Victory, especially when it comes after a long, hard and unequal struggle, can taste very sweet. The fact that the Anna Hazare-led movement against corruption has forced the Parliament to agree to key elements from its draft of the Jan Lokpal Bill is an extremely significant one and can potentially mark a turning point in the manner in which democracy is practised in India.
This has been an instance where people have agitated for something rather than against it, and held out against a campaign of cunning and calumny, the kind which usually wears down its opposition into disgusted submission. Deviousness has been countered by stubbornness, and procrastination by a form of emotional arm-twisting, the movement did not waver, nor did it lower the stakes for itself. It gambled everything, every single time and has finally won.
Or has it? The single biggest stumbling block throughout this whole process has been a marked lack of intention on part of not only the government, but the entire political class. If we extricate ourselves for a moment from the debates about which version of the bill was better and whether fasting was a legitimate part of democracy or not, we might wonder as to why, far from dragging its feet on the bill, did the government not wholeheartedly champion its cause instead?
For an administration that has been under siege on the issue of corruption, wouldn't a robust act of legislation have been exactly the right signal to emit? It could have appropriated the protest movement, and used it as cover to navigate the bill through the political class, and emerged as a somewhat belated, but nevertheless, heroic saviour. And yet, it chose to oppose the bill at every juncture, using every means possible but that of honest negotiation.
This continued till the very end, creating a crisis of trust and leading to hardened positions on the other side. Rahul Gandhi's intervention was a continuation of the script. Regardless of the merits of his suggestion, the manner in which he entered the debate and the bizarrely delayed nature of the timing made it seem as if he resided on another planet and teleported his way in without any awareness or interest in what happened before.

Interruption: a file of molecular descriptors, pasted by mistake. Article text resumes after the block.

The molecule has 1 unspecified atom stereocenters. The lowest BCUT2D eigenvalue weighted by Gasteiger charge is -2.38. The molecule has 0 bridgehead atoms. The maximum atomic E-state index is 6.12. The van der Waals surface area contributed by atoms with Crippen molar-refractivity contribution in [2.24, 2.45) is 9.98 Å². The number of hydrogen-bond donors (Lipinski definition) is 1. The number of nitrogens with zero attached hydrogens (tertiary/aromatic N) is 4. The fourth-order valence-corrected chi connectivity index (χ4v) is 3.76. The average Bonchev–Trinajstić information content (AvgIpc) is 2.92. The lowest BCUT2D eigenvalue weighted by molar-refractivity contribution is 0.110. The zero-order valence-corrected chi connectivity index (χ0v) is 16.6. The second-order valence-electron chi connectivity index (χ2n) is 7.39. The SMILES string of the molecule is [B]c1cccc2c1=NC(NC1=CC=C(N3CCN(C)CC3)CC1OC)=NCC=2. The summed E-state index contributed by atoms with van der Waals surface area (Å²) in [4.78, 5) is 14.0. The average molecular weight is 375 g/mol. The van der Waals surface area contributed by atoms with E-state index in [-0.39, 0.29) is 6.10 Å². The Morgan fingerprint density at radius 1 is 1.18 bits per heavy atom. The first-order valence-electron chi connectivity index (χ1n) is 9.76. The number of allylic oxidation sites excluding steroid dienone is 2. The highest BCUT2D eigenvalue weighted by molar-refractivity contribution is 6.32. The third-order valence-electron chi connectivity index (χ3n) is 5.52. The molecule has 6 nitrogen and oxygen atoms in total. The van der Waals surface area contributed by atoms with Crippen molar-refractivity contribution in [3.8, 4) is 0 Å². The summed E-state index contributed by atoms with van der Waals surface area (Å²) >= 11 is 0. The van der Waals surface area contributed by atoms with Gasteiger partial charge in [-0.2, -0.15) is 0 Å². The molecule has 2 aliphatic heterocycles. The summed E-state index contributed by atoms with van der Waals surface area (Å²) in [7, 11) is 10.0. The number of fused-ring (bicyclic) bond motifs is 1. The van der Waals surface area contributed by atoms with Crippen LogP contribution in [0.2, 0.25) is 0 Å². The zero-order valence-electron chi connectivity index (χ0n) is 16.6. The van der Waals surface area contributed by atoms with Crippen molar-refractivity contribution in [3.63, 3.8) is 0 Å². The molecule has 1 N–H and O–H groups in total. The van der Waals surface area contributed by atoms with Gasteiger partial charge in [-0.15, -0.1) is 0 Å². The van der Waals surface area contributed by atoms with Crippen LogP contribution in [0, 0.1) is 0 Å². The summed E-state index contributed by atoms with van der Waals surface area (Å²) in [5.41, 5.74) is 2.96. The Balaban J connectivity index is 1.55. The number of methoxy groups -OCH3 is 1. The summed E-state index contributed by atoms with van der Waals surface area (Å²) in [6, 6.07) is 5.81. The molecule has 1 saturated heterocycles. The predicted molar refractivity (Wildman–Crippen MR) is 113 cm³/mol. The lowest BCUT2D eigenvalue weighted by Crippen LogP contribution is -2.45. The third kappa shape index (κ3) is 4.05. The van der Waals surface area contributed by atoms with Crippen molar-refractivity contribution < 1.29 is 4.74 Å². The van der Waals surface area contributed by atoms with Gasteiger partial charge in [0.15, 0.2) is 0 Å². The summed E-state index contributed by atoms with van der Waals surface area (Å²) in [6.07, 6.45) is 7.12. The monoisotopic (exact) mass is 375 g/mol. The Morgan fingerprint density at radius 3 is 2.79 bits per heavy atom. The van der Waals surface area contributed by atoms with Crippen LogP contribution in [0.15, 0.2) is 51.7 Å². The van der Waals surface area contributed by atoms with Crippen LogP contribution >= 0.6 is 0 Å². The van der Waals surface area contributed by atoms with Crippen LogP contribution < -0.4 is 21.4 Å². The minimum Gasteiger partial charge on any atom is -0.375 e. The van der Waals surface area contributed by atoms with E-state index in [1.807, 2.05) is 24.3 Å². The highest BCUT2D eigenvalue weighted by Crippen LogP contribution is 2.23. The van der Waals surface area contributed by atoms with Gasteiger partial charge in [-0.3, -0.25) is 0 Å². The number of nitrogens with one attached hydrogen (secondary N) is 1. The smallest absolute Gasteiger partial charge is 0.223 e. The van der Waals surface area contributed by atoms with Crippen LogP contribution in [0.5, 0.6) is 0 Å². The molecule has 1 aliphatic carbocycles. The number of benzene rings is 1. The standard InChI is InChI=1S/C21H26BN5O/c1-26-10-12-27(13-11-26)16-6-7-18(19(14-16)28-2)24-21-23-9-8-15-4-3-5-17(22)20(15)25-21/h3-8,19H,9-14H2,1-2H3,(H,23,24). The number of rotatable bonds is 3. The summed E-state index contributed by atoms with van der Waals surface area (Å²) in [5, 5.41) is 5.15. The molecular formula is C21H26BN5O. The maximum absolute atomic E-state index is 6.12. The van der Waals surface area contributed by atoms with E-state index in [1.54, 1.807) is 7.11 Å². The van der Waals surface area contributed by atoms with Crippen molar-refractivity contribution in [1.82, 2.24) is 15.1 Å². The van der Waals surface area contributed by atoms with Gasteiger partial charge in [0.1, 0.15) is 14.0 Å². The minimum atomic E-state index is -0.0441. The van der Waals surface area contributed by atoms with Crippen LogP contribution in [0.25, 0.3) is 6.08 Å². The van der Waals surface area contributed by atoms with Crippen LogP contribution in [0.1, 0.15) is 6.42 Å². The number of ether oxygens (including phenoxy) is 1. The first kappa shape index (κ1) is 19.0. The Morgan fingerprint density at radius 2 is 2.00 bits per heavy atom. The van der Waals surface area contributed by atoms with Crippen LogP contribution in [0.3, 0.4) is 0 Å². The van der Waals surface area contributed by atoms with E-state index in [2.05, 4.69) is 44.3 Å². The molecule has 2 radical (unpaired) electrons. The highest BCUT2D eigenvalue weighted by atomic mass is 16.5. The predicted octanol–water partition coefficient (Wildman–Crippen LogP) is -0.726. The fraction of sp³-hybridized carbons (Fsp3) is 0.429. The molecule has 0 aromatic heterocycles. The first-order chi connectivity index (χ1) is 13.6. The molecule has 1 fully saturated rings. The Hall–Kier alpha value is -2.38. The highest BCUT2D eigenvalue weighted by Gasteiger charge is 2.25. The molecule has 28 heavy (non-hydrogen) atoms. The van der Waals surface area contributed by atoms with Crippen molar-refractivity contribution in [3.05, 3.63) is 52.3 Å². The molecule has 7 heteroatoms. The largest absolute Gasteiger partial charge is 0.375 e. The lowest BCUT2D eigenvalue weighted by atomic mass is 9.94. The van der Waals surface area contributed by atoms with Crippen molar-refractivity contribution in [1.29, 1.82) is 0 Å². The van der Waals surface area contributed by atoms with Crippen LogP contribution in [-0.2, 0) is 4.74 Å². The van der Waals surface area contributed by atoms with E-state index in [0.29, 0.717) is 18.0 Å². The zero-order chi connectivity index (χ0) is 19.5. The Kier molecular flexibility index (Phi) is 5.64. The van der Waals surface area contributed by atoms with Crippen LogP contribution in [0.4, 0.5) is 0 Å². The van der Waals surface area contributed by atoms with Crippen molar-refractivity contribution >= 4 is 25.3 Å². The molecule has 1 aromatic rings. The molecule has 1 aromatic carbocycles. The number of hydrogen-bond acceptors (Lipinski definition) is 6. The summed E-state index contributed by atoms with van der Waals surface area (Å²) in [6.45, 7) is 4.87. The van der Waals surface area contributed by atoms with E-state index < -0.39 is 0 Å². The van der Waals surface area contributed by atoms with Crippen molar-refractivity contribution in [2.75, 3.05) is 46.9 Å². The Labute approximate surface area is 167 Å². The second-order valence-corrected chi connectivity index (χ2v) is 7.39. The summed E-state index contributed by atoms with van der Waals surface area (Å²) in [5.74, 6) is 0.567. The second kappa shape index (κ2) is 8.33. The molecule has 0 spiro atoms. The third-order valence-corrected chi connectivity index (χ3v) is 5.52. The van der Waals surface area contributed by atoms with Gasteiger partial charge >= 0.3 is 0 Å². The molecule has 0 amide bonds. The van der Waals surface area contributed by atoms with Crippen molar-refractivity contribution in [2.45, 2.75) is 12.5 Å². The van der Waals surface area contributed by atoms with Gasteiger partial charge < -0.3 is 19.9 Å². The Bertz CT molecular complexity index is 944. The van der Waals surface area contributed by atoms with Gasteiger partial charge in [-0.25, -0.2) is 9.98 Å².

His disappearance immediately after seemingly participating in the Inter-P arty Parliamentary Elocution Contest made it easy for his actions to be decoded as further evidence of the government's lofty disinterest in the issue. The role of the other political parties was no better, with the BJP dancing around the question of the exact nature of its support till very late in the day. To its credit, when it did reveal its position, it seemed not only to stay with it, but eloquently argue the case on its behalf too.
The fact that the Parliamentary debate was sparkling in its range of arguments and thoughtful in its nature indicates that the central problem is not in our institutions, but in the intention that animates them. If treated with the respect that it deserves, which indeed is the assumption on which it is founded, Parliament delivers to us a form of democracy that is as enlightened as it is representative. The problem is that it reaches this side of itself ever so rarely, and in this case, it is instructive that it was pushed, virtually at gunpoint, to find its better self. Left to itself, it is clear that Parliament would have done what it seems to do so well nowadays - collude in a conspiracy of mutual recrimination to avoid systemic change.